- Mirror neurons make a strong case for why environment is extremely powerful in shaping people. We know that children are dramatically affected by the environment around them. The knowledge that a child is rehearsing neurologically everything in their environment, sheds new light on the power of environment. Possibly, when parents hug, the child experiences this internally as it performs this action neurologically. On the contrary, if a child observes a physically abusive relationship between parents, part of the negative impact on the child is likely due to the fact that they are rehearsing the abuse. This has the chance to shed light on generational trauma and why children often end up so much like their parents for better or worse.
- Some postulate that the understanding of language itself is motor based. The claim is largely that our understanding of language is dependent upon symbols resonating in our motor system. There are factions that oppose this theory.
- In the research quotes above, there are a couple references to Broca’s area in the brain. This area of the brain is known to contribute heavily to speech and language. It has long been a focal point for the understanding of stuttering.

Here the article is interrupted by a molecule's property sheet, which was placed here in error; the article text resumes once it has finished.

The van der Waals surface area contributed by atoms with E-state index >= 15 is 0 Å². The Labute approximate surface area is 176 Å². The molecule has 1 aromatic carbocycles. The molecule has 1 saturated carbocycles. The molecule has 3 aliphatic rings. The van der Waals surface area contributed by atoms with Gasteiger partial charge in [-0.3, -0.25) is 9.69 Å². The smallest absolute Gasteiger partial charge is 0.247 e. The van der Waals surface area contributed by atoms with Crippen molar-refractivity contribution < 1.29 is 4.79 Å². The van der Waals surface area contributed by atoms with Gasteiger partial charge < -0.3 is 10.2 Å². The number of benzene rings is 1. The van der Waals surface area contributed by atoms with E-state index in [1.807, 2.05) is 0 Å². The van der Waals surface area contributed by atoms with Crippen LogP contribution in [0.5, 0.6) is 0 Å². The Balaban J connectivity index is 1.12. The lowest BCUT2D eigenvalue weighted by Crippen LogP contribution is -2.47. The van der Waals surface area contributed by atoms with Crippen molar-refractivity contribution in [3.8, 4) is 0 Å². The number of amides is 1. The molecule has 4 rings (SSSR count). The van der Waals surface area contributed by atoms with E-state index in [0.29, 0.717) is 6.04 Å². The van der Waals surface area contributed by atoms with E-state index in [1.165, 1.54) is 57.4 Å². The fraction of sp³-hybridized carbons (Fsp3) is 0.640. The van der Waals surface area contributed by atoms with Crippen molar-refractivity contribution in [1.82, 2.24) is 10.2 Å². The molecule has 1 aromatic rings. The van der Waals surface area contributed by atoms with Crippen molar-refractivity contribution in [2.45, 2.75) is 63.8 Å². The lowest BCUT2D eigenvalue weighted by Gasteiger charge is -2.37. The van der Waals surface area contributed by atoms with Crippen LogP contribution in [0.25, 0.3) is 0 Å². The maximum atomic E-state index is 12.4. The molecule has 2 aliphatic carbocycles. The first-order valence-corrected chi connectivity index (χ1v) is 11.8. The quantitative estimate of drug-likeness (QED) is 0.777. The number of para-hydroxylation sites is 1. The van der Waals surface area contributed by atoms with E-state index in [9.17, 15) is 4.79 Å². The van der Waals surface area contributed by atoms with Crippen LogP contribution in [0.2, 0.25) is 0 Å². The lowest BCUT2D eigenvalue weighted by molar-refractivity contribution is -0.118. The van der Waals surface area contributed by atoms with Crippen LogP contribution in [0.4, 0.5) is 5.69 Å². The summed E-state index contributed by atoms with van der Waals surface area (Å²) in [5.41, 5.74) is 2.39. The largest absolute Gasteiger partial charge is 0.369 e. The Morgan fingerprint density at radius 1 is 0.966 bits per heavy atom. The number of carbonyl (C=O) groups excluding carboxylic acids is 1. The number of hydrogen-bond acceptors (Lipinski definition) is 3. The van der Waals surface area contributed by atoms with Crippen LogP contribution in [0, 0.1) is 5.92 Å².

- Also in the quotes above, mirror neurons were shown to be activated by facial expressions and mouth movements; certainly applicable to face to face communication and stuttering.
- Mirror neurons also propose a partial explanation for why the listener of a person who stutters can become uncomfortable. If they are observing the person who stutters struggling to speak ooften accompanied with anxiety etc., the listener is mimicking this neurologically.
- One’s experience when interacting with a person that is charismatic is the result of mirror neurons. When a person is speaking in passionate and positive ways, these very actions are resonating motorically in the listener’s neurological system. The listener feels almost as though they are performing the actions and are thus very moved by a charismatic speaker. They may even begin to “own” the views themselves.
Vigneswaran, G., Philipp, R., Lemon, R. N., & Kraskov, A. (2013). M1 Corticospinal Mirror Neurons and Their Role in Movement Suppression during Action Observation. Current Biology, 23(3), 236–243.
Kraskov, A., Philipp, R., Waldert, S., Vigneswaran, G., Quallo, M. M., & Lemon, R. N. (2014). Corticospinal mirror neurons. Philosophical Transactions of the Royal Society B: Biological Sciences, 369(1644), 20130174.
Acharya, S., & Shukla, S. (2012). Mirror neurons: Enigma of the metaphysical modular brain. Journal of Natural Science, Biology, and Medicine, 3(2), 118–124.
Wilson, S. M., Saygin, A. P., Sereno, M. I., & Iacoboni, M. (2004). Listening to speech activates motor areas involved in speech production. Nature Neuroscience Nat Neurosci, 7(7), 701-702.
Lotto, A. J., Hickok, G. S., & Holt, L. L. (2009). Reflections on mirror neurons and speech perception. Trends in Cognitive Sciences, 13(3), 110–114.
Rizzolatti, G., & Craighero, L. (2004). The Mirror-Neuron System. Annu. Rev. Neurosci. Annual Review of Neuroscience, 27(1), 169-192.
Kalinowski, J., Saltuklaroglu, T. “Speaking with a Mirror: Engagement of Mirror Neurons via Choral Speech and Its Derivatives Induces Stuttering Inhibition.” Medical Hypotheses 60.4 (2003): 538-43.